Using the Command Line

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This article provides a simple overview of the Unix / Linux command line with a bash shell and not the Wine CMD command line. It will therefore help you to run wine from the command line and is not meant to help you access a Windows-like command line under Wine.

Contents

Introduction

Experienced Wine users often find themselves resorting to the command line but users coming from the world of Windows will find this a little different at first. If you are new to wine there you may find some handy tips. You can also add your favorite commands that may be of help to others. To try any of these on the command line, open a terminal window and start typing.


Basic Terminal Commands

There is a wealth of information on the internet about the many commands and tricks that can be done via the command line. New users neednt try and learn them all, but rather will find a few commands will suit most if not all of their needs at first. When they grow in confidence they may wish to learn further commands and things such as wildcards and redirecting output. To help you type file names and directories use tab expansion to help you.

Reminder: Those new to Linux should not use these commands when logged in as root until you start to know what you are doing. At first, try experimenting in your user account (which is usually restricted in what it can do).


Tab Expansion

U. Bonnes [May 05]: If you have "Program Files" and "Programme" in your directory, you need to type Shift-P, Tab and at least 'm' or '\ '. With "Program Files" and "programme", either P and Tab or 'p' and Tab will suffice :-) Wine Archives

Basic commands:

Open a terminal and lets start:

ls

Firstly we consider how to find out what is in a directory...list the contents of a directory by typing on the command line.

ls

You may be accustomed to using a mouse, but this can be a handy tool. Lets do a little more this time.

ls -a

list the hidden contents (files starting with a "." are usually hidden. An example is .wine, where you will find the fake windows directory used by wine).


cd

change directory. This lets you move around.

After checking using ls -a to confirm wine has installed the .wine folder try moving across into your wine fake windows directory

cd .wine

We can type a path and change to the directory like so (remember to use the tab key so you will have the correct spelling. Another handy thing about the tab key is that when you have a space in the name, it will add the correct slashes so it can read the full name and not get confused by a space in the middle.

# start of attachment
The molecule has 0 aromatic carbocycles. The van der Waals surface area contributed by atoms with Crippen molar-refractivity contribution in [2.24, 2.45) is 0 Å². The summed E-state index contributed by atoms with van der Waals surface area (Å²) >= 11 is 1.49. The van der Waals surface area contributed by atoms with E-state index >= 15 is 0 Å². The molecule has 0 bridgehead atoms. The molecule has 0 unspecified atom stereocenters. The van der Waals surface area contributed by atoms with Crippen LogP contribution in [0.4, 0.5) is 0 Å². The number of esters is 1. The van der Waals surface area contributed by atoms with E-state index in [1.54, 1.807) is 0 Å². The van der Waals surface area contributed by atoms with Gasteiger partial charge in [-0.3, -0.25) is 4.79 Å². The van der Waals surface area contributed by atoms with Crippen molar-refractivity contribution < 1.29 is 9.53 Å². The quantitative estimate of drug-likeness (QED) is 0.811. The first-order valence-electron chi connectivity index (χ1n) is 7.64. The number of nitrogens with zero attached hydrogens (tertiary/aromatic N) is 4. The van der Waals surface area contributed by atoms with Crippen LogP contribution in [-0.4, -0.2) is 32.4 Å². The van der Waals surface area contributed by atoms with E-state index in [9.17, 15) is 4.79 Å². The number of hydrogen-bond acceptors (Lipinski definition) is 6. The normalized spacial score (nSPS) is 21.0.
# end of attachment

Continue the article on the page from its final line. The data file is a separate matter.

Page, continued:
cd fake_windows/system32

or try the tab expansion when writing this example... (the tild "~" stands for the users home directory)

cd ~/.wine/fake_windows/program\ files


And now to go back up a level and return to your home directory keep typing

cd ..

until the command prompt says you are home. With the commands so far we have made no changes to the computer at this point, so you should be safe to experiment and have a look around. You probably can already see several shortcuts to the above commands, so perhaps try and experiment a little.


cp

copy. Obviously this will change what is on your computer so be reasonably careful. You could try copying an unimportant document file to get your feet wet.

cp filename1 filename2

rm

remove or delete. Be carefull with this as you dont want to remove important files. We can remove wine's fake windows directory using rm (or set your favourite file manager to show hidden files and then use the mouse)

rm is a little more compilcated and rather than explain, we will now explain how you can learn about these commands. Type

man rpm.

When you are finished reading all about the different ways you can use rm, type q to exit the help file.

rm -rf ~/.wine

This could be used to delete your old wine configuration and wine's fake windows but it would be best to read the help file so as to understand what you are doing and what your options are.

Further Reading


Least Privilege Principle

The Least Privilege Principle simply stated means a program should use the least amount of special privileges needed to do the task, and further that tasks should be organized to need the least amount of special privileges. This is analogous to the "only on a need-to-know basis" security restrictions in military organizations or spy novels. In the stories, when a character learns something they shouldn't know, you get a fast moving plot line. In a computer, when a program has privileges it doesn't need or is not designed for, you have a very fast moving security vulnerability that can often lead to a crashed or compromised system.

The least privilege principle is a general guideline to help minimize the potential damage of a mistake. If you have only granted limited permissions to a particular user, any programs run under that user ID will only be able to affect a limited portion of the system, and thus any mistakes made by the user or any malicious code run by that user will have a limited effect.